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A time to be old (06/19/2005)
By Janet Lewis Burns

Don't count the years - count the blessings.

A lush, daylily scent lifts from the row of yellow blooms, appearing in a tousled, reckless state, left to grow at will. Last winter surpassed intentions, as several autumn chores went untended.

The deck steps have begun to appear as though meant to go unstained. Tattered bushes in disarray whither at the end of the garage, near death.

She bides her idle time out on their deck with a book as dull as life has become. She seems to have exhausted her curious enthusiasm for more informative reads - nature journals, newsworthy chronicles, and environmental subjects. She ignores the phone's rude echo, likely another telemarketer.

She struggles to divert her attention from the northeast corner of their home, where siding had been torn off, unsightly and unfinished for weeks. Not much hope now!

Scams are out of hand against the vulnerable, which include those in their senior years who harbor fears and needs which may overwhelm their sense of good judgment.

They appear out of the blue, strangers claiming to be carpenters, blacktop crews, roofers, and tradesmen, who happen to "notice" that your home needs their expertise. They connive for a large sum of money up front, beginning what appears to be work one day, and then scamper off into the sunset the next (with moola for stickin' it to ya).

An article by Sid Kirchheimer, in the June AARP Bulletin, is aptly entitled "Deviled Nest Eggs." Disturbing in content, it conveys the message "buyer beware!"

Financial experts generally concur that people over 65 or in poor health should not consider a long-term annuity as a lucrative investment. AARP senior attorney Barbara Jones cautions that folks in their declining years "may need fast access to their money for medical care or other emergencies."

"Some kinds of annuities don't allow withdrawals for 15 years or more - and if money is taken out earlier, a hefty ‘surrender charge' can be as high as 22% on the amount withdrawn."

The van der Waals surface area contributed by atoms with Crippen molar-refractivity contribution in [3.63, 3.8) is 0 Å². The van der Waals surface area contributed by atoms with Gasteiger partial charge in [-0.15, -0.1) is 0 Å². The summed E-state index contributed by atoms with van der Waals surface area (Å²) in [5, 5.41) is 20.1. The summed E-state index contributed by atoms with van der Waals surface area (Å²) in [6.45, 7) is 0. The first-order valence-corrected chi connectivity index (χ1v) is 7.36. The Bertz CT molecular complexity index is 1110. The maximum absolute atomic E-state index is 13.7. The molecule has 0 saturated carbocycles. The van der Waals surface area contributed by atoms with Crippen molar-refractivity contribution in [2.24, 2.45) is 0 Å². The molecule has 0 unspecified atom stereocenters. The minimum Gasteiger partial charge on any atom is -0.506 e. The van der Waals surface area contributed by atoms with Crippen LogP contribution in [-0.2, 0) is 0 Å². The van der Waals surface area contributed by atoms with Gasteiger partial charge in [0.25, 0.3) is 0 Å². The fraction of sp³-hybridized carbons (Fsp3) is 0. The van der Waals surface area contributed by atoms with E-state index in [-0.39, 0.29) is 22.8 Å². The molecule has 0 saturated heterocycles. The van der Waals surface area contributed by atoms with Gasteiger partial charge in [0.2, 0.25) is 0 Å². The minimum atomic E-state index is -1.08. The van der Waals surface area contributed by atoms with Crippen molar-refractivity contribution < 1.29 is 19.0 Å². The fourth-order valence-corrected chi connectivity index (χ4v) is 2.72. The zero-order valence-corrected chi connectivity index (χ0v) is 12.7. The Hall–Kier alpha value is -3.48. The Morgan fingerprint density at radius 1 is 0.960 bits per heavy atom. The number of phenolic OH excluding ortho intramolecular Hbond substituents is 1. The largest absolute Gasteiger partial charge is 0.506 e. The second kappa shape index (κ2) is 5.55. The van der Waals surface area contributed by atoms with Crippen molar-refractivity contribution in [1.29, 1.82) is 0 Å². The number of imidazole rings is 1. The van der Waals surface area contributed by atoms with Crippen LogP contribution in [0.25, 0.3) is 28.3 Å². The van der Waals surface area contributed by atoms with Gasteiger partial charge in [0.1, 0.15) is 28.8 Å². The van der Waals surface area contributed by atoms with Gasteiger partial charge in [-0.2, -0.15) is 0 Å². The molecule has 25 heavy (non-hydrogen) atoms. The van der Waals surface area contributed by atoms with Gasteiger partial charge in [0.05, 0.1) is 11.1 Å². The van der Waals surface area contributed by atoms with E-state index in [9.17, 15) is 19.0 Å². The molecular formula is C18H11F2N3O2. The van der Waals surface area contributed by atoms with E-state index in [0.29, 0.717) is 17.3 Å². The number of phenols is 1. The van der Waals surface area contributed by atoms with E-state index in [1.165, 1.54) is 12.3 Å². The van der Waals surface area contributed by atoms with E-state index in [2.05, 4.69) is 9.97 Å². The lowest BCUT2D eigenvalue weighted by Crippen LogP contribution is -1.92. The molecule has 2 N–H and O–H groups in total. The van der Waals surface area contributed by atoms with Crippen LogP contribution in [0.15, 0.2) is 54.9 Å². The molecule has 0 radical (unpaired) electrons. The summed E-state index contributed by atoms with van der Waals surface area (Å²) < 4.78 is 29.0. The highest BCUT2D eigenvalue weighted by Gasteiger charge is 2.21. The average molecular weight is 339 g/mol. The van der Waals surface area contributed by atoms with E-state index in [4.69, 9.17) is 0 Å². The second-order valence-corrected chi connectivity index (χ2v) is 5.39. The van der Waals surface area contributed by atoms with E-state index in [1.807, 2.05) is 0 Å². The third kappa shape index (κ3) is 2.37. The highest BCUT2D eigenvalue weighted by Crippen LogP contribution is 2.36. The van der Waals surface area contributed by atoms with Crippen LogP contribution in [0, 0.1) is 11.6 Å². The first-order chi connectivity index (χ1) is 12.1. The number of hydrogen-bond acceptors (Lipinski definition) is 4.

Several financial planning firms and insurance companies have been sued for duping billions of dollars from retirees, through free seminars, enticing them with low introductory rates of return for the first year.

Adam Bold, chief investment officer of the Mutual Fund Store reports, "They may pay 12% in the first year, but then it goes to a floating rate, usually the minimum of about 3% - what you'd get with a CD."

Then comes the clinker! Concerning those in their "olden years," that landslide of income they were planning on in retirement doesn't kick in until after their life expectancy is over. "Sorry, you should have read the fine print!" Who ya gonna call?

Restrictions, risks, and bad choices taunt the loving wife of forty years, bent over a monotonous romance novel, eyeglasses resting on the tip of her nose. Trills of colorful songbirds at her husband's feeders penetrate a wayward preoccupation.

Their health insurance premium took another hike. She hasn't told him; his blood pressure has been sky high. Should she have looked into disability social security sooner? Her final paycheck weighs heavily on her years of hard work.

The penetrating oven buzzer announces dinner for two, the small meatloaf indicative of those leaner portions they now find more practical for waning appetites. She shuffles into the warm kitchen, calling his name, straining to straighten her curving posture.

Arthritic knuckles are quick to remind her that she needs his help. He dutifully lifts the casserole dish from the oven to the table, facing the buffet lined with smiling family photos, their grandsons safely home from Iraq.

Through another night's silent redeeming slumber, that nagging whimper remains the passive bed partner - that need of one for the other - a time to be old.

Somehow she envisions that in the end there's only yourself. "Just me and my shadow," she sighs. She turns, full-faced to a round moon, and wallows in consistencies...

at peace with the day...with her time to be old. 


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